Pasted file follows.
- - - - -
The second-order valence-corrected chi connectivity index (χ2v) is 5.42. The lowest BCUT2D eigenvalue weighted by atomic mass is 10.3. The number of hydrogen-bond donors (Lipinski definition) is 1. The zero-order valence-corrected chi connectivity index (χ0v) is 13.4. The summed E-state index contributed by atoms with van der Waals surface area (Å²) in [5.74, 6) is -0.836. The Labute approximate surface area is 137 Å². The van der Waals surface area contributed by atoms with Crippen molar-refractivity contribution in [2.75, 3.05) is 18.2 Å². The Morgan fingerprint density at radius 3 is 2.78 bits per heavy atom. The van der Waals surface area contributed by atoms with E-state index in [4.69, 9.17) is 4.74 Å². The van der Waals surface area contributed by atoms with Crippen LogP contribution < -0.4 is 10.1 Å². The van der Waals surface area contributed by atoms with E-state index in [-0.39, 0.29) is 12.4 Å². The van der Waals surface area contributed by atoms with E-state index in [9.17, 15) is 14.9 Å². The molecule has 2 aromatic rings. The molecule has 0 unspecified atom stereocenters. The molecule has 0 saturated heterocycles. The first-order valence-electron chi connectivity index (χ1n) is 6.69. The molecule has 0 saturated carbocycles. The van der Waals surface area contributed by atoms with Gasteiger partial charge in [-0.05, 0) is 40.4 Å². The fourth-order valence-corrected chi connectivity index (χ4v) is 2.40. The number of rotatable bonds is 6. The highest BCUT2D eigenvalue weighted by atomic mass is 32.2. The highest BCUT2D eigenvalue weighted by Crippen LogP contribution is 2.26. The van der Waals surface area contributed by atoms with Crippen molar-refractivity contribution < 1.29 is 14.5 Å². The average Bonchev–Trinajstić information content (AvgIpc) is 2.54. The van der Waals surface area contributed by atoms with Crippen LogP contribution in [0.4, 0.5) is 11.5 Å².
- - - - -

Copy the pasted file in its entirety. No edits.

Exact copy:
The second-order valence-corrected chi connectivity index (χ2v) is 5.42. The lowest BCUT2D eigenvalue weighted by atomic mass is 10.3. The number of hydrogen-bond donors (Lipinski definition) is 1. The zero-order valence-corrected chi connectivity index (χ0v) is 13.4. The summed E-state index contributed by atoms with van der Waals surface area (Å²) in [5.74, 6) is -0.836. The Labute approximate surface area is 137 Å². The van der Waals surface area contributed by atoms with Crippen molar-refractivity contribution in [2.75, 3.05) is 18.2 Å². The Morgan fingerprint density at radius 3 is 2.78 bits per heavy atom. The van der Waals surface area contributed by atoms with E-state index in [4.69, 9.17) is 4.74 Å². The van der Waals surface area contributed by atoms with Crippen LogP contribution < -0.4 is 10.1 Å². The van der Waals surface area contributed by atoms with E-state index in [-0.39, 0.29) is 12.4 Å². The van der Waals surface area contributed by atoms with E-state index in [9.17, 15) is 14.9 Å². The molecule has 2 aromatic rings. The molecule has 0 unspecified atom stereocenters. The molecule has 0 saturated heterocycles. The first-order valence-electron chi connectivity index (χ1n) is 6.69. The molecule has 0 saturated carbocycles. The van der Waals surface area contributed by atoms with Gasteiger partial charge in [-0.05, 0) is 40.4 Å². The fourth-order valence-corrected chi connectivity index (χ4v) is 2.40. The number of rotatable bonds is 6. The highest BCUT2D eigenvalue weighted by atomic mass is 32.2. The highest BCUT2D eigenvalue weighted by Crippen LogP contribution is 2.26. The van der Waals surface area contributed by atoms with Crippen molar-refractivity contribution < 1.29 is 14.5 Å². The average Bonchev–Trinajstić information content (AvgIpc) is 2.54. The van der Waals surface area contributed by atoms with Crippen LogP contribution in [0.4, 0.5) is 11.5 Å².